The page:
In July I relocated to the University of New South Wales to take up a position as Director of the Office of Educational Leadership (the website is a work in progress, so feel free to keep checking back on us) in the School of Education. Not surprisingly, as with move, it has been a disruptive time as I settled into a new working environment, prepared and taught new courses, sought to continue research trajectory and dealt with the supervisory joys of students still at other institutions.
As the dust has settled and I am beginning to feel on top of things what has been most interesting has been the power of affiliation. This is not surprising as I knew moving to a Group of Eight – research intensive university – would have any perks. Most notably is the esteem and prestige that comes with an internationally recognized brand – number 46 in the world according to the latest QS rankings. In addition, it also leads to more opportunities.
Since announcing my move, I have had opportunities to give systemic and regional keynotes, talks to schools, sit on grant evaluation committees, editorships of journals, contribute to edited book series, examine theses, contribute to The Conversation, get interviewed on ABC radio, and present workshops at other universities. And these are just the ones I can recall quickly.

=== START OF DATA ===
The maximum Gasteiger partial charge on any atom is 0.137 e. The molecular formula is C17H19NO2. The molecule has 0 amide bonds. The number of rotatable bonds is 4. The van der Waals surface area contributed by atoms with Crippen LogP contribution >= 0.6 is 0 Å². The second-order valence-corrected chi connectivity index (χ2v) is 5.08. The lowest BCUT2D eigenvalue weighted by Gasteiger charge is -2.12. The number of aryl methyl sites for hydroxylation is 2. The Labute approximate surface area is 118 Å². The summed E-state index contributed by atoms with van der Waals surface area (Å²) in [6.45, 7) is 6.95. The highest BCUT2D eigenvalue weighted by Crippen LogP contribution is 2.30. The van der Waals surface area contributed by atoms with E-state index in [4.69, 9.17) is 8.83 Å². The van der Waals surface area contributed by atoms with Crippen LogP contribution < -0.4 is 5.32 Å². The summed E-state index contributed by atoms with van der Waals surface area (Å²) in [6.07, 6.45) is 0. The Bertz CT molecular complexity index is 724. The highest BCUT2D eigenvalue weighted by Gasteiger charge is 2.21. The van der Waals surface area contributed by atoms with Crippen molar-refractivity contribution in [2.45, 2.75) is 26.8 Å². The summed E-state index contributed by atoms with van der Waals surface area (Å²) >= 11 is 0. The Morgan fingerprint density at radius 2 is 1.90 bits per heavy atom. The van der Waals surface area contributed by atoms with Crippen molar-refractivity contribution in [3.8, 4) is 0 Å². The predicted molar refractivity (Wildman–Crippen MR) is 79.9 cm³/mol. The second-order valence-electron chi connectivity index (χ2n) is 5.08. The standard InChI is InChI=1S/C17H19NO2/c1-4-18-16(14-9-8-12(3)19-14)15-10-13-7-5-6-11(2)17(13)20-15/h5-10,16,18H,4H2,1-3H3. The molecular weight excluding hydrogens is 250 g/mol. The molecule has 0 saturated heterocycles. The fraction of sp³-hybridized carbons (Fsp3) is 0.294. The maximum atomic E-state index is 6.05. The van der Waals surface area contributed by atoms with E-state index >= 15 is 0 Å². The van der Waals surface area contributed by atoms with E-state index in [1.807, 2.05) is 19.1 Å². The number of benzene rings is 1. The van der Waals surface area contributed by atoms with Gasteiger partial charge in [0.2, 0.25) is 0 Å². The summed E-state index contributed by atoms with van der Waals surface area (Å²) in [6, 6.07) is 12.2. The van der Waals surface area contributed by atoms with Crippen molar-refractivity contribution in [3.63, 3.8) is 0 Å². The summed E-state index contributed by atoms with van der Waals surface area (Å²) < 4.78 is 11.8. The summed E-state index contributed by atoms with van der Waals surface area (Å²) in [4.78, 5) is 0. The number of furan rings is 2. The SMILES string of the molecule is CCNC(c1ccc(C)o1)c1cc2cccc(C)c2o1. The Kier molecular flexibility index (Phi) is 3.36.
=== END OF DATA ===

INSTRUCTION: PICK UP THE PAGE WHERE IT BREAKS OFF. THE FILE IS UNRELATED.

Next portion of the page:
Has my work changed? No. Have I changed? I do not think so (although being so soon I guess the jury is still out). The question this begs is to what extent are opportunities the product of affiliation as opposed to the quality of work?
I am not so naïve to think that affiliation does not impact on opportunities. After all, I have read sufficient Bourdieusian work to understand reproduction. What it does though is raise a question as to what extent are we aware of our own bias?
In what ways do we confront our own bias when we engage with, or more importantly do not, with work? How do we find academics to work with? What journals and books do we engage with and why? There are many reasons why we make the decisions we do. What I am asking is to what extent are we aware of our reasons?